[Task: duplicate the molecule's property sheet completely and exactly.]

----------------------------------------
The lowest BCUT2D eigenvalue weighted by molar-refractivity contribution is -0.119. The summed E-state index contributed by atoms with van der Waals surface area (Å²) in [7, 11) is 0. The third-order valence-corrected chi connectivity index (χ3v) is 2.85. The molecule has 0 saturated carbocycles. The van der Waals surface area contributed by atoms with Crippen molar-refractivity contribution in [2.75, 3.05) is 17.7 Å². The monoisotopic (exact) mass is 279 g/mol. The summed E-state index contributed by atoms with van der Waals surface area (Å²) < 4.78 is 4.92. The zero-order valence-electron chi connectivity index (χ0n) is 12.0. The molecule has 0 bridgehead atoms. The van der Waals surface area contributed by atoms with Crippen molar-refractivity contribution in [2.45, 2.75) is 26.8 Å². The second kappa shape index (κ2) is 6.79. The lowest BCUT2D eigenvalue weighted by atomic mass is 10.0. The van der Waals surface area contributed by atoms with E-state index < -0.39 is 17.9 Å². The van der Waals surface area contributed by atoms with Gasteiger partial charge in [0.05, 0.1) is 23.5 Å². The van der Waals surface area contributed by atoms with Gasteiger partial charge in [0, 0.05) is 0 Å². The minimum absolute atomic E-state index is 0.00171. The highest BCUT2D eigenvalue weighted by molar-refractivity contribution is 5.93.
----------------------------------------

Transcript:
The lowest BCUT2D eigenvalue weighted by molar-refractivity contribution is -0.119. The summed E-state index contributed by atoms with van der Waals surface area (Å²) in [7, 11) is 0. The third-order valence-corrected chi connectivity index (χ3v) is 2.85. The molecule has 0 saturated carbocycles. The van der Waals surface area contributed by atoms with Crippen molar-refractivity contribution in [2.75, 3.05) is 17.7 Å². The monoisotopic (exact) mass is 279 g/mol. The summed E-state index contributed by atoms with van der Waals surface area (Å²) < 4.78 is 4.92. The zero-order valence-electron chi connectivity index (χ0n) is 12.0. The molecule has 0 bridgehead atoms. The van der Waals surface area contributed by atoms with Crippen molar-refractivity contribution in [2.45, 2.75) is 26.8 Å². The second kappa shape index (κ2) is 6.79. The lowest BCUT2D eigenvalue weighted by atomic mass is 10.0. The van der Waals surface area contributed by atoms with E-state index < -0.39 is 17.9 Å². The van der Waals surface area contributed by atoms with Gasteiger partial charge in [0.05, 0.1) is 23.5 Å². The van der Waals surface area contributed by atoms with Gasteiger partial charge in [0, 0.05) is 0 Å². The minimum absolute atomic E-state index is 0.00171. The highest BCUT2D eigenvalue weighted by molar-refractivity contribution is 5.93.